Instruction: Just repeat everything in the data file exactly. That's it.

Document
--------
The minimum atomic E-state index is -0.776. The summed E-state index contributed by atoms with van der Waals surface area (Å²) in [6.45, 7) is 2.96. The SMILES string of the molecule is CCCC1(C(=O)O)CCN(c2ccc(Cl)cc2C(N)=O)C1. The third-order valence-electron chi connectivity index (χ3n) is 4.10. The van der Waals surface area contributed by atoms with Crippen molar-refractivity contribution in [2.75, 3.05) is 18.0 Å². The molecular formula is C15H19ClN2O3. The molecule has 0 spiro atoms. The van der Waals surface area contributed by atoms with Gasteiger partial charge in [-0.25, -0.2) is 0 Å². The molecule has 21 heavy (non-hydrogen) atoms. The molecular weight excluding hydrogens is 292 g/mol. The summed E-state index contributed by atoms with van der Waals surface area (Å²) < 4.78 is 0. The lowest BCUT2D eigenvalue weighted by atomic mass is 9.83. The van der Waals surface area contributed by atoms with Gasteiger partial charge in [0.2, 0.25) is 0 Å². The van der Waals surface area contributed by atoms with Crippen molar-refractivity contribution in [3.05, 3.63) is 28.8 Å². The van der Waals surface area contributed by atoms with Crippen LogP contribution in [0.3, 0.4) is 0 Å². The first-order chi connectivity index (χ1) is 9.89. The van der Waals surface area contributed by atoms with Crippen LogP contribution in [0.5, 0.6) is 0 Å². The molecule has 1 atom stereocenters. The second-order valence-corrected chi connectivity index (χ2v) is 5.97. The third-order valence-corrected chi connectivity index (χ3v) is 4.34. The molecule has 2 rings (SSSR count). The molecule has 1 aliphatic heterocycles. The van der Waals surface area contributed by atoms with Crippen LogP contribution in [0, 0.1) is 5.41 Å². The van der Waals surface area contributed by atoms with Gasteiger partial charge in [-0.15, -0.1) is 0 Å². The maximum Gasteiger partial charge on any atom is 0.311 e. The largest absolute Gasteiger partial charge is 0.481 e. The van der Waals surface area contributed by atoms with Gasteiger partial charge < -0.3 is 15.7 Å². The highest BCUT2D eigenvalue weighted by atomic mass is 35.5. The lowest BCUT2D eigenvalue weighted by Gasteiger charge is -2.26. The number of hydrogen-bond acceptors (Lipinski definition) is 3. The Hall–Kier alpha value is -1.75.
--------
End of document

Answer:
The minimum atomic E-state index is -0.776. The summed E-state index contributed by atoms with van der Waals surface area (Å²) in [6.45, 7) is 2.96. The SMILES string of the molecule is CCCC1(C(=O)O)CCN(c2ccc(Cl)cc2C(N)=O)C1. The third-order valence-electron chi connectivity index (χ3n) is 4.10. The van der Waals surface area contributed by atoms with Crippen molar-refractivity contribution in [2.75, 3.05) is 18.0 Å². The molecular formula is C15H19ClN2O3. The molecule has 0 spiro atoms. The van der Waals surface area contributed by atoms with Gasteiger partial charge in [-0.25, -0.2) is 0 Å². The molecule has 21 heavy (non-hydrogen) atoms. The molecular weight excluding hydrogens is 292 g/mol. The summed E-state index contributed by atoms with van der Waals surface area (Å²) < 4.78 is 0. The lowest BCUT2D eigenvalue weighted by atomic mass is 9.83. The van der Waals surface area contributed by atoms with Gasteiger partial charge in [0.2, 0.25) is 0 Å². The van der Waals surface area contributed by atoms with Crippen molar-refractivity contribution in [3.05, 3.63) is 28.8 Å². The van der Waals surface area contributed by atoms with Crippen LogP contribution in [0.3, 0.4) is 0 Å². The first-order chi connectivity index (χ1) is 9.89. The van der Waals surface area contributed by atoms with Crippen LogP contribution in [0.5, 0.6) is 0 Å². The molecule has 1 atom stereocenters. The second-order valence-corrected chi connectivity index (χ2v) is 5.97. The third-order valence-corrected chi connectivity index (χ3v) is 4.34. The molecule has 2 rings (SSSR count). The molecule has 1 aliphatic heterocycles. The van der Waals surface area contributed by atoms with Crippen LogP contribution in [0, 0.1) is 5.41 Å². The van der Waals surface area contributed by atoms with Gasteiger partial charge in [-0.15, -0.1) is 0 Å². The maximum Gasteiger partial charge on any atom is 0.311 e. The largest absolute Gasteiger partial charge is 0.481 e. The van der Waals surface area contributed by atoms with Gasteiger partial charge < -0.3 is 15.7 Å². The highest BCUT2D eigenvalue weighted by atomic mass is 35.5. The lowest BCUT2D eigenvalue weighted by Gasteiger charge is -2.26. The number of hydrogen-bond acceptors (Lipinski definition) is 3. The Hall–Kier alpha value is -1.75.